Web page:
Deja vu in Syria

9 Apr

Writing on Sunday, April 8 in What’s Left, Stephen Gowans offers eight reasons for extreme scepticism about yet another allegation of Damascus having used, for reasons inexplicable, chemical weapons on its own citizens late on April 7. See his full text here.

Below is a summary of his points, but first a warning. Claims of war crimes are routinely made against Damascus and form casus belli  – as had their equivalents in Libya and (once the WMD pretext was given the lie) as post hoc justifier for the million murdered in our name in Iraq.

Moreover, if responsibility lies with the terrorists who, unlike the Syrian Arab Army (SAA), have a potent motive – as well as access to sarin – the uncritical but widespread acceptance of such claims by a slumbering public increases the likelihood not only of further Western aggression but of further false flag attacks.

In sum, those who propagate such claims without due investigation bear a heavy responsibility: some might even say blood on their hands. Nuff said. Here are Gowans’ points:

  1. The reports from Homs are “unverified”, according to Wall Street Journal and British Foreign Office, “unconfirmed” according to the US State Department.
  2. Wall Street Journal says it isn’t “clear who carried out the attack” (if there was one).
  3. The “unverified photos and videos” come from White Helmets and Syrian American Medical Society, both funded (though White Helmets lied about this) by Western states seeking regime change in Syria. Both too are active only in ‘rebel’ areas.
  4. Deep state pressure on Trump? The New York Times notes that “A new confirmed chemical attack in Syria would pose a dilemma for President Trump, who … recently said he wants to get the United States out of Syria.”
  5. Such an attack would be politically senseless. The SAA is on the verge of victory in Eastern Ghouta. Why hand the US a pretext to prolong its unlawful occupation?
  6. Such an attack would be militarily senseless. The SAA has weapons more lethal than chemical agents, whose effects are unpredictable and small scale. In every alleged chemical attack in Syria, claimed body counts are smaller than those of air strikes.
  7. Syria cooperated with the UN’s OPCW to eliminate them five years ago.1
  8. Allegations of chemical warfare are routinely made.2 Through sheer repetition, and at best muted reporting of their subsequent failure to meet evidential standards, they assume the status of incontestable truth in the eyes of a duped Western public.

*

  1. On this point I part company with Gowans. In 2013 Damascus, to the satisfaction of the UN’s OPCW, did indeed destroy its chemical weapons to leave Israel as the only regional power still in possession of them. But sarin is not as difficult to make as dull-witted journalists have parroted. While this leaves open the possibility of Damascus – again, for reasons inexplicable – having manufactured more since 2013, it also opens a barn door on the more plausible scenario of Daesh doing so.
  2. In my reply to Caroline’s comment below, I cite Caitlin Johnston on why chemical weapons might be the allegation of choice by a West seeking regime change.

8 Replies to “Deja vu in Syria

  1. Yes. There is one source for this ‘report’ of gas being used by the SAA. And that single source is an agency of the Foreign Office and the CIA.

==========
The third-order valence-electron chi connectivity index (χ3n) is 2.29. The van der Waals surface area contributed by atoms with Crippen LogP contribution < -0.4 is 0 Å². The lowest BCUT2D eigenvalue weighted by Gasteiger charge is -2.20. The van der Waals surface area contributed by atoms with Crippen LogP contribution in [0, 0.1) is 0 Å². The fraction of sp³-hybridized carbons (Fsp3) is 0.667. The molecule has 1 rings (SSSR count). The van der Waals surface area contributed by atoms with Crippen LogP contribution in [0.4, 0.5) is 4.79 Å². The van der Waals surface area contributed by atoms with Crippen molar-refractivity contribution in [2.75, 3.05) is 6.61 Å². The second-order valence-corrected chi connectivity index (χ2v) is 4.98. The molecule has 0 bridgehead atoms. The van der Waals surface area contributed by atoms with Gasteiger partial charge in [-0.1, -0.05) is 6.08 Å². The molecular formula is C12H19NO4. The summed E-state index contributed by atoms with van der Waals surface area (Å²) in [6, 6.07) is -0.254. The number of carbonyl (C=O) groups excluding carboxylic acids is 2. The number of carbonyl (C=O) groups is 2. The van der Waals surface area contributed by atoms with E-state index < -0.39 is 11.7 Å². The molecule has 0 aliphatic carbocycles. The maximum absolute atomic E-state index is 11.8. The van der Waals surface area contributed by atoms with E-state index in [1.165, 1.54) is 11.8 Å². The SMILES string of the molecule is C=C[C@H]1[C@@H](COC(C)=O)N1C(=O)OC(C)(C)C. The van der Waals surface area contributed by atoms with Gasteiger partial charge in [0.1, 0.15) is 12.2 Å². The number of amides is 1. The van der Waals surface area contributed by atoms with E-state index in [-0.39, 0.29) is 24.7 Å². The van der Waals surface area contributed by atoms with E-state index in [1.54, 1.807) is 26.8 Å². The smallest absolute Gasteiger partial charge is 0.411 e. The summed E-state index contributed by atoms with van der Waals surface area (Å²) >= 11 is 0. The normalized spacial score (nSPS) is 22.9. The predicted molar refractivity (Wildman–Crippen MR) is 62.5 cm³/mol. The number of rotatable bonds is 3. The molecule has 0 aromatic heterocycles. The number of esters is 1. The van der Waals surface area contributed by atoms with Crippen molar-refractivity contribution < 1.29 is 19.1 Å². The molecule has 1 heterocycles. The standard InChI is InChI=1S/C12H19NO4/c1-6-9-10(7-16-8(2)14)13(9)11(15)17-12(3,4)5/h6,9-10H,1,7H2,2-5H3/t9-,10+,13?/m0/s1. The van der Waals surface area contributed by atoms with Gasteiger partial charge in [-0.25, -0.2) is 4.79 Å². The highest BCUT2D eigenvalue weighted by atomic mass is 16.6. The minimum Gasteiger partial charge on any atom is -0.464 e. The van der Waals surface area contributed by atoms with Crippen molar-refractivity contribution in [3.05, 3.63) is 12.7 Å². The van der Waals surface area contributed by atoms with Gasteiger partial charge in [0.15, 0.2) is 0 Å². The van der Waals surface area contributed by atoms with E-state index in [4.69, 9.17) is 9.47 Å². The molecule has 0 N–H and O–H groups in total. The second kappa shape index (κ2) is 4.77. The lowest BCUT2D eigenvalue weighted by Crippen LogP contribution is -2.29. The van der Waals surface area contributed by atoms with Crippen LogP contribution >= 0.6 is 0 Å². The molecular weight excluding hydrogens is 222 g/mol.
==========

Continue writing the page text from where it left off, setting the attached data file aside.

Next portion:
So the Foreign Office tells the media “Our White Helmets inform us that they are dealing with a sarin gas attack by the Syrian army.”
    Then the media, without making either the smallest effort to verify the reports, or to ask the alleged culprits for explanation and without explaining that the White Helmets were founded and are funded by the governments involved in sponsoring militias fighting the SAA, not only print the ‘news’ but surround it with calls for immediate military action to ‘punish’ the wholly innocent alleged culprits.
    How do we know that Syria’s government is innocent?
    Because its entire stock of chemical weapons, and means of delivery was destroyed, under international supervision, less than five years ago.
    The real significance of this story may be, ominously, to allow the surveillance apparatus to update its lists of those using the internet who show persistent signs of cynicism towards imperial claims. Or perhaps merely to provide the information needed to tailor future propaganda for greater effectiveness.

    • Good points all bevin, those last two especially. My sense is of a small but growing minority no longer willing to have its intelligence insulted – whether on evil-for-evil’s-sake chemical ‘warfare’ by Damascus, or SMERSH style poisonings with much littering (helpful if heavyhanded) of clues of Putin’s direct involvement.

  2. As steel city scribe has pointed out, one of the arguments against the earlier alleged Sarin gas attack having been ordered by Assad’s government was that it would have made no sense: Syrian government forces were having quite a lot of success at the time – as they are now – so why perpetrate an ‘atrocity’ that would have gained little military advantage but that would be a pretext for increased US attacks? I don’t believe it is paranoia (or apophenia) to suspect that there MIGHT be a pattern here: The Syrian army looks like winning, so the government obligingly does something militarily useless (though spectacularly horrible and ‘illegal’) that is bound to arouse US-led international condemnation and provide an excuse for more (equally illegal) US intervention. Why? Because Assad is EVIL and “gasses his own people” from time to time just for the hell of it? Really?